Tuesday, September 7, 2010

Maslow's Hierarchy of Needs under Fire

Forty years ago, as I was studying for a Masters in counseling, one of the key things we studied was Abraham Maslow's "hierarchy of needs", the idea that people can only focus on higher-level needs after lower-level ones are met. At one level, this is obvious: someone with serious unmet physical needs (such as air, water or food) may not even be able to pay attention to such less-obvious needs as friendship.

Recently though, the top level of Maslow's hierarchy (Self-actualization) has come under attack from at least two directions. One criticism is that there is no evolutionary value to self-actualization. Another, and the reason for this post, is that (like Lord Keynes' endorsement of politicians spending more in hard times) it told leaders what they wanted to hear. As Keith Humphreys puts it here (in a post linked by Instapundit): "Maslow did what Kolhberg did in his theory of moral development and Rollo May and all the existentialist psychiatrists did in their theories: He asserted that the objectively highest state of human development was to be like him and like people he admired."

It's becoming clear to me that I could have been a more-critical thinker in college and grad school, as I happily digested the worshipful teaching of Keynesian economics and Maslow's psychology. I wonder what convenient self-praising beliefs I'm just as uncritically ingesting today?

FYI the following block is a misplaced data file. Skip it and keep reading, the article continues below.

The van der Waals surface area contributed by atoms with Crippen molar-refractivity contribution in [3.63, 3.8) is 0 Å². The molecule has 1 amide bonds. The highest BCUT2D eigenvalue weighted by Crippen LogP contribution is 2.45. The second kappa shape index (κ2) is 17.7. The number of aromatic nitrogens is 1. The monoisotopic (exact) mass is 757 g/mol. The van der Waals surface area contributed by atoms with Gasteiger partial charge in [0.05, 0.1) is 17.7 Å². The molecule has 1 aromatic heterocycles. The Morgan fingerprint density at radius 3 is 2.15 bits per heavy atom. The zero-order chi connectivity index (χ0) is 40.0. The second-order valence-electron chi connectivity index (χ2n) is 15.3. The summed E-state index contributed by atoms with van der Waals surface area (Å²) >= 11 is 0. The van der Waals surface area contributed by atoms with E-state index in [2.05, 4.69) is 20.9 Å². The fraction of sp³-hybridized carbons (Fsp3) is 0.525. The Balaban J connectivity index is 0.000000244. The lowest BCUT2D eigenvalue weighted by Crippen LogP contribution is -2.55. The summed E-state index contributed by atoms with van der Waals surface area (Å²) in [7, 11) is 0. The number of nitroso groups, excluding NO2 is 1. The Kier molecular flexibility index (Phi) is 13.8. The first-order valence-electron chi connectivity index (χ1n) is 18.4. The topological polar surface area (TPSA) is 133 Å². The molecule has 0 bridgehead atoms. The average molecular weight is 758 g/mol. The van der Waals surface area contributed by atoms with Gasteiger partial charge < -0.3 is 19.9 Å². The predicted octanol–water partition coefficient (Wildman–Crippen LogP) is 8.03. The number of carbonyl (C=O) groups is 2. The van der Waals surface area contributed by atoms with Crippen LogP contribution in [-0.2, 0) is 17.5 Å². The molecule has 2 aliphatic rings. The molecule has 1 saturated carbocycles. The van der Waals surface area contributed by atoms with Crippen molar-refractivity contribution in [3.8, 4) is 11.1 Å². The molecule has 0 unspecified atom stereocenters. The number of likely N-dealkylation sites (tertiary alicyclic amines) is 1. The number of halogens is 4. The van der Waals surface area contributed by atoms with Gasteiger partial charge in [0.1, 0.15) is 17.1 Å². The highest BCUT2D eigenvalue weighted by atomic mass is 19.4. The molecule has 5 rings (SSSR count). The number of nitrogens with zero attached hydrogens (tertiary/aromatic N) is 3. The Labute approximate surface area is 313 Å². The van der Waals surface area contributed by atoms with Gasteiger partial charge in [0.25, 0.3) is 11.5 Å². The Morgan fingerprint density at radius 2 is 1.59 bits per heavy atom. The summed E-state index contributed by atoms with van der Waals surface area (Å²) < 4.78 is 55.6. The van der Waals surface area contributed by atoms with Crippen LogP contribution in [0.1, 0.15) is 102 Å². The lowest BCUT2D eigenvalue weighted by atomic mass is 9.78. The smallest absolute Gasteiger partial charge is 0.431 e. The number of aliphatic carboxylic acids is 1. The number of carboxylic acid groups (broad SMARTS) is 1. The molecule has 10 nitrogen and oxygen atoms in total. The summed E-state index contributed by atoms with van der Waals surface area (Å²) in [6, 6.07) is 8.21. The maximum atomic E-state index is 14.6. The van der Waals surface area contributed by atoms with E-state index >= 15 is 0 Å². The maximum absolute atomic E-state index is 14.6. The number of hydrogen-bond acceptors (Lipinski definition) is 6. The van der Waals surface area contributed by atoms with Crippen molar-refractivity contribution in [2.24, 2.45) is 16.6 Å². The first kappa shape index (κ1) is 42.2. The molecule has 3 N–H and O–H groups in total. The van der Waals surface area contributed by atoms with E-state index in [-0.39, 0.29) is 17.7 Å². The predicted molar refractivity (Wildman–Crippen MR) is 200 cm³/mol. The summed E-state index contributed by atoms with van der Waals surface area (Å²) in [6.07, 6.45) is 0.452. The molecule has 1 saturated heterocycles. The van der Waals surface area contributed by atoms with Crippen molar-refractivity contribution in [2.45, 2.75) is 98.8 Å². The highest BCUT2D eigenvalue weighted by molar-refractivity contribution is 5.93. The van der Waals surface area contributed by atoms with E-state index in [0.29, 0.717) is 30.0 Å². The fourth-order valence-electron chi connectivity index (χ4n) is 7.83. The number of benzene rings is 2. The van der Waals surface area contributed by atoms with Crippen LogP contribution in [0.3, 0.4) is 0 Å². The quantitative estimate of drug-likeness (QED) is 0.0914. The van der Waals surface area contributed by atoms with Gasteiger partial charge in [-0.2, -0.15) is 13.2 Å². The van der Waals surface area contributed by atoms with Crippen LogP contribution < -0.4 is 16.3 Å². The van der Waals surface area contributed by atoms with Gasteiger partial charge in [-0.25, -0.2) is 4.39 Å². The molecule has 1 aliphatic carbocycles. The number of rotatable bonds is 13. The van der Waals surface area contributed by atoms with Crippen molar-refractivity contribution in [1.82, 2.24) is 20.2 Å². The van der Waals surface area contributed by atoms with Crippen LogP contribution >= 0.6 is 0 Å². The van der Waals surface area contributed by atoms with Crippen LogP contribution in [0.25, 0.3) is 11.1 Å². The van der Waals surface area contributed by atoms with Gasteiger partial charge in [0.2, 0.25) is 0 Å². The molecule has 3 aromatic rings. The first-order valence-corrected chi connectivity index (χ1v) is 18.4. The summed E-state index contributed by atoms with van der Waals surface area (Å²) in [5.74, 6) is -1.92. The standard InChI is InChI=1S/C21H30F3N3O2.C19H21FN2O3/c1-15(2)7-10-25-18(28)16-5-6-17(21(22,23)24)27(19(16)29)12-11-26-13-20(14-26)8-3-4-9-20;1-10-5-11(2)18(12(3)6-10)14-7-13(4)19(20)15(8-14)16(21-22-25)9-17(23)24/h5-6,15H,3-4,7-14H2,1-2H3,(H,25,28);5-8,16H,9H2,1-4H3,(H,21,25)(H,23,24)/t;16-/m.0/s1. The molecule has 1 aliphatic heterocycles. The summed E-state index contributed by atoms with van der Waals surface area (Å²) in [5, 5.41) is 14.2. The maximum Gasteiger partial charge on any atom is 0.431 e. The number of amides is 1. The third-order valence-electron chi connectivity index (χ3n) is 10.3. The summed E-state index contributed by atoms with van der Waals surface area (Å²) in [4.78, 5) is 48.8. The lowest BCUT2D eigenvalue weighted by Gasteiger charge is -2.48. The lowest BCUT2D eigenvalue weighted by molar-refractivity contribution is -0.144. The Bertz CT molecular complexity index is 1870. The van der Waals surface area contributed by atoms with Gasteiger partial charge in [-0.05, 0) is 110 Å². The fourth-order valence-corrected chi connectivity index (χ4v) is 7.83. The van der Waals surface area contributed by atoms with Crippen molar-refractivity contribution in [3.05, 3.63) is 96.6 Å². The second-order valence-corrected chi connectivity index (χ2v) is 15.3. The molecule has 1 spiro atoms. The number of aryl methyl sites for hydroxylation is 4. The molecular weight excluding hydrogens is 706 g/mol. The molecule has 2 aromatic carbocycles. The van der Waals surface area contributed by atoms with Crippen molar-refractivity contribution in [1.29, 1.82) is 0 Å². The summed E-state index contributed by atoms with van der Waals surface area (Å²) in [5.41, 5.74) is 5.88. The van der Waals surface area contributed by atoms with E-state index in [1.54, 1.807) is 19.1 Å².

Friday, August 27, 2010


I've been concerned for the past 3 years about the possibility of hyperinflation in the U.S., a la that of the early 1970s, but hadn't really thought through what an even worse case scenario would look like. Typler Durden, on the other hand, lived through hyperinflation in Chile during that period, and describes the dangers and the opportunities in Zero Hedge.
"Once basic necessities are unmet, and remain unmet for a sustained period of time, any asset will be willingly and instantly sacrificed, in order to meet that basic need.
To put it in simple terms: If you were dying of thirst in the middle of the desert, would you give up your family heirloom diamonds, in exchange for a gallon of water? The answer is obvious—yes. You would sacrifice anything and everyting—instantly—in order to meet your basic needs, or those of your family."
So clearly Mormons are on to something here with the idea of storing a year's supply of food.

Even then, Durden suggests, there is opportunity (see the article for two great examples):
"Buy when there’s blood on the streets.
That’s Baron de Rothschild’s famous line—but it hides a key insight, one which should be highlighted perhaps even more forcefully than the line itself:
Even in the midst of Apocalypse, things will get better."

On the other hand, Durden adds, things might then get worse in a different way:
"...just about every period of hyperinflation has been stabilized by some subsequent form of autocratic or totalitarian government."

Read the whole thing here.

Thursday, July 29, 2010

Welcoming the Stranger

Last night's mid-week at Willow Creek Community Church (South Barrington, IL main campus) featured a dialog with Matthew Soerens, co-author of the immigration-related book "Welcoming the Stranger."

Three key points were made:
1 It isn't even financially possible to just deport everyone who has entered the U.S. without permission, or overstayed a visa. The cost of doing so would be in the trillions.
2 It isn't fair to just give such people unearned amnesty, as they have indeed violated legitimate laws in coming or over-staying here.